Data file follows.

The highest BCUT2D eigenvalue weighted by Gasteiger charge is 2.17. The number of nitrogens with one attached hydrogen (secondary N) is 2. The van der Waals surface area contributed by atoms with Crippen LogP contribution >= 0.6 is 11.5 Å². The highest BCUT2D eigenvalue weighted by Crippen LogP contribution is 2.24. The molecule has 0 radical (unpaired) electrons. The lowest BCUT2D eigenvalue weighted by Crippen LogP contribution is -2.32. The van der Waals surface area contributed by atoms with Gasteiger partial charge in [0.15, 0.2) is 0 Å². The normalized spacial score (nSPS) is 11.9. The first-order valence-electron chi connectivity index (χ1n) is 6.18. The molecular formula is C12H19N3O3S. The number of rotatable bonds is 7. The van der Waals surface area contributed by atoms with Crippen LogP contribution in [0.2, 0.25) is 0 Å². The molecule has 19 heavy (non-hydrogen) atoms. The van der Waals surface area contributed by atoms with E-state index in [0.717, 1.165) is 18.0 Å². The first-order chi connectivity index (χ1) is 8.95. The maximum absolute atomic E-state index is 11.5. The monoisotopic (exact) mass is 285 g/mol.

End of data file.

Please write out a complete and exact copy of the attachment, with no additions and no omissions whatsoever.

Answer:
The highest BCUT2D eigenvalue weighted by Gasteiger charge is 2.17. The number of nitrogens with one attached hydrogen (secondary N) is 2. The van der Waals surface area contributed by atoms with Crippen LogP contribution >= 0.6 is 11.5 Å². The highest BCUT2D eigenvalue weighted by Crippen LogP contribution is 2.24. The molecule has 0 radical (unpaired) electrons. The lowest BCUT2D eigenvalue weighted by Crippen LogP contribution is -2.32. The van der Waals surface area contributed by atoms with Gasteiger partial charge in [0.15, 0.2) is 0 Å². The normalized spacial score (nSPS) is 11.9. The first-order valence-electron chi connectivity index (χ1n) is 6.18. The molecular formula is C12H19N3O3S. The number of rotatable bonds is 7. The van der Waals surface area contributed by atoms with Crippen LogP contribution in [0.2, 0.25) is 0 Å². The molecule has 19 heavy (non-hydrogen) atoms. The van der Waals surface area contributed by atoms with E-state index in [0.717, 1.165) is 18.0 Å². The first-order chi connectivity index (χ1) is 8.95. The maximum absolute atomic E-state index is 11.5. The monoisotopic (exact) mass is 285 g/mol.